Cremation is gaining popularity in the United States. Every year, more and more people choose cremation and this year, for the first time, more than half of all deaths in the United States ended in cremation at 50.2 percent.

Why the change? Why are more people than ever choosing cremation over burial? There are many reasons for the changing trend, but the biggest shifts can be tied to changing attitudes toward memorial services, religion and costs.

Changing Views Toward Cremation
Many families are moving away from traditional funeral services and moving toward more joyous events celebrating the life of the deceased, often called a “celebration of life”. A recent CNN story reported that the number of people wanting a complete funeral with visitation has declined from 26.6 percent to 14.1 percent in just the last 3 years. Families who once mourned the loss of a loved one in a religious ceremony now may opt to honor their family members with a small private ceremony at a favorite restaurant or in their own home. Not to mention, families aren’t as tied to an area as they once were, so the family burial plot seems to have lost favor and been replaced with an urn as a better way to keep family members close by.

Religious Acceptance of Cremation
Many religions have long found cremation to be an acceptable, and even preferred practice.  Several eastern religions have long cremated their dead.  But for many, cremation has only recently been accepted into their religion; and with that acceptance, the increase in cremations. The Catholic church has seen a steady increase since it was given the cremation green light in 1963.

Cremation can be a much simpler, more cost-effective choice. There are less costs involved than with a burial that requires a casket, embalming, the plot of land and other services as well. While you can add to the costs of a cremation when you purchase additional items such as a niche, which is like an indoor vault for an urn, at its simplest, cremation is typically the lowest cost approach.

Other Cremation Considerations
Geography also plays into the equation when choosing cremation. The top three states to choose cremation in 2016 all favor this choice by more than 70 percent — Washington (76.4%), Nevada (75.6%) and Hawaii (74.3%). Why western states? According to the National Funeral Association, it goes back to looser religious ties, higher education rates and the transient populations in the region. The three states at the bottom of the cremation list hail from the south, with Mississippi taking the bottom position with only 20.9 percent of their population choosing cremation. Alabama and Kentucky follow with 25.7 percent and 27.3 percent of their populations choosing cremation. These southern states may be choosing burial because of tradition, deeper heritage tied to their states and the land being less expensive to buy a burial plot.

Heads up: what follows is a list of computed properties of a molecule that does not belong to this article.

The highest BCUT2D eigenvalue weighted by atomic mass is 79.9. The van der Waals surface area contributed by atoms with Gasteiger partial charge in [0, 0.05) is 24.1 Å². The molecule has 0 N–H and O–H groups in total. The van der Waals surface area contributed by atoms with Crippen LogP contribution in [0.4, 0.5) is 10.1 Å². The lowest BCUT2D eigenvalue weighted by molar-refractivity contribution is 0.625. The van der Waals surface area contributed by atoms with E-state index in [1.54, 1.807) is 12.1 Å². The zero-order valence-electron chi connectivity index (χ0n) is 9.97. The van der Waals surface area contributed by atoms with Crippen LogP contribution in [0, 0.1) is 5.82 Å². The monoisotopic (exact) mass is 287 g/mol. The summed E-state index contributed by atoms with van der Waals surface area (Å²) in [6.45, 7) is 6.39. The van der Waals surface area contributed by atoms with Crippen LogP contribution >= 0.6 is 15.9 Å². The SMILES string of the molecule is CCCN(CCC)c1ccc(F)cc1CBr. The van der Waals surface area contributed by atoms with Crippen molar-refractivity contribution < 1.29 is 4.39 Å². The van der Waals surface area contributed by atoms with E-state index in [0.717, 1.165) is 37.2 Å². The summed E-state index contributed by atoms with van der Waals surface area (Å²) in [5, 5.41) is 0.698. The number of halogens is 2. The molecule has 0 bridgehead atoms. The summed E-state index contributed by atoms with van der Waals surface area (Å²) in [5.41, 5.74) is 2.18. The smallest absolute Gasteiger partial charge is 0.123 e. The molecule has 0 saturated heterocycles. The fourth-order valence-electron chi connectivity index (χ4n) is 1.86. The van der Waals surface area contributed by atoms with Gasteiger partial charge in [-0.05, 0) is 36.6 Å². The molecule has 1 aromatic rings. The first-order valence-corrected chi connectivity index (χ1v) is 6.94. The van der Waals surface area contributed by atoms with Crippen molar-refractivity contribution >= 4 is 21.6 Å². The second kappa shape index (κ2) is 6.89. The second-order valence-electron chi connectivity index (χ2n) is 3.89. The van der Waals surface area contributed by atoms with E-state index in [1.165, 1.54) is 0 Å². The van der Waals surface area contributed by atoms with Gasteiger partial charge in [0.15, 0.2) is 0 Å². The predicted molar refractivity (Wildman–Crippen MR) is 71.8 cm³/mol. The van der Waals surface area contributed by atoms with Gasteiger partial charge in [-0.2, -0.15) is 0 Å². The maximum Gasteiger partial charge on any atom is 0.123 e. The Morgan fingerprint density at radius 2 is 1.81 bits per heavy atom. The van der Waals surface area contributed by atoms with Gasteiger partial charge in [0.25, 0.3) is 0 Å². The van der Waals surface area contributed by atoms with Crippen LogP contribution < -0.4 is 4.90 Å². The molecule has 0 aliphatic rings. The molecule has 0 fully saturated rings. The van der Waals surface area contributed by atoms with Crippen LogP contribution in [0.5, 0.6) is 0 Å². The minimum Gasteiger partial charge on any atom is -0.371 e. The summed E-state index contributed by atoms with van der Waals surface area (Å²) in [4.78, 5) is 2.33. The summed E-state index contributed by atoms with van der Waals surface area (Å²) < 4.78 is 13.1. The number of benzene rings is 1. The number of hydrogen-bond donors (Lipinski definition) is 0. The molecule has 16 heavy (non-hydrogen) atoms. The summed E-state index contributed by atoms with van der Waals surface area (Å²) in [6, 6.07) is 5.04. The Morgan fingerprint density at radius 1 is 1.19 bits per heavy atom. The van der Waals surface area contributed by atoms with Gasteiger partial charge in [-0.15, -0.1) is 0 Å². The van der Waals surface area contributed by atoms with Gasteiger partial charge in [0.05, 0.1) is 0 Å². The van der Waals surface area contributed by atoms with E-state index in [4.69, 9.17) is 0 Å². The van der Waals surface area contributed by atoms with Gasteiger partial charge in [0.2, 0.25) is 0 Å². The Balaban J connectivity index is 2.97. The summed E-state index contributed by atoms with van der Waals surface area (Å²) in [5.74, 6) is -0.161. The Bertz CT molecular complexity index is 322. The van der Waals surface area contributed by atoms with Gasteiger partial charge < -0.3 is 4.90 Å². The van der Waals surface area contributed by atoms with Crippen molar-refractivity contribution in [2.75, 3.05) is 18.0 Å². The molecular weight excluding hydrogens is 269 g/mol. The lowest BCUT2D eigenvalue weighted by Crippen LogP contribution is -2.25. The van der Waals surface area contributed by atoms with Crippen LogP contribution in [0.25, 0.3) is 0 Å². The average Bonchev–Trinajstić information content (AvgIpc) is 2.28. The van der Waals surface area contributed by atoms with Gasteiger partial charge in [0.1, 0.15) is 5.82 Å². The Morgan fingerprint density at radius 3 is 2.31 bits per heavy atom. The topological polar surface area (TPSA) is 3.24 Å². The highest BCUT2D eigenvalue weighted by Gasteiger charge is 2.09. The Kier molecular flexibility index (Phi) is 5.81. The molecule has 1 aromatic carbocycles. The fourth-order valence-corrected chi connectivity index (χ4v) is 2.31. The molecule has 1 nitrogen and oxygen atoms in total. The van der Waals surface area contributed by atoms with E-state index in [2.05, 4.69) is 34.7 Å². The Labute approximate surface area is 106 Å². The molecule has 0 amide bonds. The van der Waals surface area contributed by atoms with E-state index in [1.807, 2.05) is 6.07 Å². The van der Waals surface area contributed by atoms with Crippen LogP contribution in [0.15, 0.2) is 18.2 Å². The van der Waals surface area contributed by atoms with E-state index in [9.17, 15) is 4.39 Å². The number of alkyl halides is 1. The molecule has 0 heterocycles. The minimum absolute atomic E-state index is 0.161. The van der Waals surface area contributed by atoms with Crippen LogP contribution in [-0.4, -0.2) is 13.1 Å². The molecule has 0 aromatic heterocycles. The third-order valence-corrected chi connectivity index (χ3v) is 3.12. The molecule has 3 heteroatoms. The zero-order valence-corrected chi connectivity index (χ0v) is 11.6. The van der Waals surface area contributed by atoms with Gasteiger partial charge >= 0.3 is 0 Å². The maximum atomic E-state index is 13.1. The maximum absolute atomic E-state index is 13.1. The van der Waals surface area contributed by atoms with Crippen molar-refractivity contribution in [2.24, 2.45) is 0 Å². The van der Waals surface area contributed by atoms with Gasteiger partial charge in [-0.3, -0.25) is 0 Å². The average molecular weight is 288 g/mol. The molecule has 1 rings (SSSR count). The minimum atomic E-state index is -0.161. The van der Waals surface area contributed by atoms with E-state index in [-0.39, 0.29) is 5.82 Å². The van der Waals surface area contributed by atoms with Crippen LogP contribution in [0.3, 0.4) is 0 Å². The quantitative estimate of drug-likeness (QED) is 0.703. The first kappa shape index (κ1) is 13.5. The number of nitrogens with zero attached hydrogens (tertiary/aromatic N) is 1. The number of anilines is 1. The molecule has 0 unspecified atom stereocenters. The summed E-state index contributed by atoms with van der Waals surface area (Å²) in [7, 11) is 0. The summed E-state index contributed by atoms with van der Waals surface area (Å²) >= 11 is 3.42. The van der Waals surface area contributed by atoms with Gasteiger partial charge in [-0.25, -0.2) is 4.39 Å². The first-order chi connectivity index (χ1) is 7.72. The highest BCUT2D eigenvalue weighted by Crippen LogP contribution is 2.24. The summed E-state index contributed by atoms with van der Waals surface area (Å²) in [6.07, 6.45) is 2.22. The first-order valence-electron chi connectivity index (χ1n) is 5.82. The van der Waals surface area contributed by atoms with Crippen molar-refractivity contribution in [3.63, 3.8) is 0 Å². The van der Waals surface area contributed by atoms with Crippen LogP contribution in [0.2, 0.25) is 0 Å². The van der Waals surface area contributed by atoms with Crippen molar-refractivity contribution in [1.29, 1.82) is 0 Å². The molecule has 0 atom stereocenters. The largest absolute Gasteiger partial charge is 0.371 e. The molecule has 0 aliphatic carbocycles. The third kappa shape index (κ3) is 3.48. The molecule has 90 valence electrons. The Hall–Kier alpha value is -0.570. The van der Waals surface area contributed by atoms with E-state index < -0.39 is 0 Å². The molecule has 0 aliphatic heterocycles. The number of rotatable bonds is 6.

Whatever the reason — religion, geography, cost or simply a change in personal beliefs — cremation is on the rise. Despite cremation’s growing popularity, there is still a high level of misconception and lack of understanding around the cremation process.

The Cremation Process

In the end, when you take out all the reasons why cremations have gained popularity, the decision will ultimately come down to what is the right decision for you and your family. Sometimes, it’s simply logistics or being more at peace with one process over the other.

Cremation tends to happen quicker than a burial, logistically speaking. The body doesn’t need to be embalmed and preparation is minimal. Cremation can happen within 48 hours of death, while preparing a body for burial will typically take between three and seven days. As the cremation process is irreversible, some states require a 24-48 waiting period before cremation can occur.  And of course, certain paperwork must be in place before either option can proceed.

When considering cremation, you may choose to have some different options, such as visitation or a viewing prior to cremation (which would require embalming), dressing the deceased or even arranging to witness the cremation itself.

To break the cremation process down at a high level, it’s basically reducing the remains to bone fragments by heating the body to between 1,400 and 1,600 degrees Fahrenheit. The body is first placed in a sealed cremation container before it is put into the cremation chamber. For an average sized adult body, the process takes about two hours and when complete, the ashes will be white to gray in color and weigh between four to six pounds.

After the cremation, the ashes are placed in an urn or container and delivered to the family with several options for handling the remains. The cremated remains are often scattered or may be otherwise memorialized through burial or other means.  You can also place the remains in a cremation niche, which is like a mausoleum. Inside the cremation niche there is usually a wall with a recess for an urn.

Losing a loved one and having to make final arrangements is challenging in an already trying time. This is when having a preplan in place that details your end of life wishes becomes the most beneficial because these decisions are already made by the deceased, making this a non-issue for family.

The benefits of cremation seem to outweigh burial for so many people, as the trends show that this option is only on the rise; but the decision comes down to your beliefs and what you are comfortable with. In the end, this may be an option at least worth considering as you begin making end-of-life decisions for yourself or a loved one.

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